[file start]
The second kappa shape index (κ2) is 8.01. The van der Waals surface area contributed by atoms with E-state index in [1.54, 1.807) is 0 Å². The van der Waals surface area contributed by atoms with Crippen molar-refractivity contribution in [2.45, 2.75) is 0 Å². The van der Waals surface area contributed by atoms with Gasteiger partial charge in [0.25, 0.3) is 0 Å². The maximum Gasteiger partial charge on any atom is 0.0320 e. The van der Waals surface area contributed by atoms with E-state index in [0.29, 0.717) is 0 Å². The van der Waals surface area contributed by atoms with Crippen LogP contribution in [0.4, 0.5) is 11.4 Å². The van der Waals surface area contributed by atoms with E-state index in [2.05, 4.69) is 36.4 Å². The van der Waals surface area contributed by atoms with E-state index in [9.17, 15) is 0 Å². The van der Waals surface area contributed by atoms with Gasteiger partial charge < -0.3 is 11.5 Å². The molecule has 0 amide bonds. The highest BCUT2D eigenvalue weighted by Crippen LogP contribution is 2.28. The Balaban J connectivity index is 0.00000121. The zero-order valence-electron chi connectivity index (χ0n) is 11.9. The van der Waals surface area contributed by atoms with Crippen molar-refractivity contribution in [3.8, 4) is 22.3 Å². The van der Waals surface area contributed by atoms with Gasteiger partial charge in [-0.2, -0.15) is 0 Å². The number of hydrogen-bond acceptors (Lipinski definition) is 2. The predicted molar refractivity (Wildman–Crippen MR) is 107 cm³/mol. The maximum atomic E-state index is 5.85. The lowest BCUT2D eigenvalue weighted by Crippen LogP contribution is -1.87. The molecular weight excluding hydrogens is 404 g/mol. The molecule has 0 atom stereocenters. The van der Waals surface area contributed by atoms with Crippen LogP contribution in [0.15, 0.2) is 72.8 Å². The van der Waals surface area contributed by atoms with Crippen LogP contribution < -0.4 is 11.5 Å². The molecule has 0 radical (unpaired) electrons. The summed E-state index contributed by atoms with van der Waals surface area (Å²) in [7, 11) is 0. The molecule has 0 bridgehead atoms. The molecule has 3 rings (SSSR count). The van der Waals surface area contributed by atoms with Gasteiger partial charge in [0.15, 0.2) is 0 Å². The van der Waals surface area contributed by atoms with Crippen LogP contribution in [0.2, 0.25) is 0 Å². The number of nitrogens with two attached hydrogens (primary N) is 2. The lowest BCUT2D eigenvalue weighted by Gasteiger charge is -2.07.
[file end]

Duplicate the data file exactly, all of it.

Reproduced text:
The second kappa shape index (κ2) is 8.01. The van der Waals surface area contributed by atoms with E-state index in [1.54, 1.807) is 0 Å². The van der Waals surface area contributed by atoms with Crippen molar-refractivity contribution in [2.45, 2.75) is 0 Å². The van der Waals surface area contributed by atoms with Gasteiger partial charge in [0.25, 0.3) is 0 Å². The maximum Gasteiger partial charge on any atom is 0.0320 e. The van der Waals surface area contributed by atoms with E-state index in [0.29, 0.717) is 0 Å². The van der Waals surface area contributed by atoms with Crippen LogP contribution in [0.4, 0.5) is 11.4 Å². The van der Waals surface area contributed by atoms with E-state index in [2.05, 4.69) is 36.4 Å². The van der Waals surface area contributed by atoms with E-state index in [9.17, 15) is 0 Å². The van der Waals surface area contributed by atoms with Gasteiger partial charge < -0.3 is 11.5 Å². The molecule has 0 amide bonds. The highest BCUT2D eigenvalue weighted by Crippen LogP contribution is 2.28. The Balaban J connectivity index is 0.00000121. The zero-order valence-electron chi connectivity index (χ0n) is 11.9. The van der Waals surface area contributed by atoms with Crippen molar-refractivity contribution in [3.8, 4) is 22.3 Å². The van der Waals surface area contributed by atoms with Gasteiger partial charge in [-0.2, -0.15) is 0 Å². The number of hydrogen-bond acceptors (Lipinski definition) is 2. The predicted molar refractivity (Wildman–Crippen MR) is 107 cm³/mol. The maximum atomic E-state index is 5.85. The lowest BCUT2D eigenvalue weighted by Crippen LogP contribution is -1.87. The molecular weight excluding hydrogens is 404 g/mol. The molecule has 0 atom stereocenters. The van der Waals surface area contributed by atoms with Crippen LogP contribution in [0.15, 0.2) is 72.8 Å². The van der Waals surface area contributed by atoms with Crippen LogP contribution < -0.4 is 11.5 Å². The molecule has 0 radical (unpaired) electrons. The summed E-state index contributed by atoms with van der Waals surface area (Å²) in [7, 11) is 0. The molecule has 0 bridgehead atoms. The molecule has 3 rings (SSSR count). The van der Waals surface area contributed by atoms with Gasteiger partial charge in [0.15, 0.2) is 0 Å². The van der Waals surface area contributed by atoms with Crippen LogP contribution in [0.2, 0.25) is 0 Å². The number of nitrogens with two attached hydrogens (primary N) is 2. The lowest BCUT2D eigenvalue weighted by Gasteiger charge is -2.07.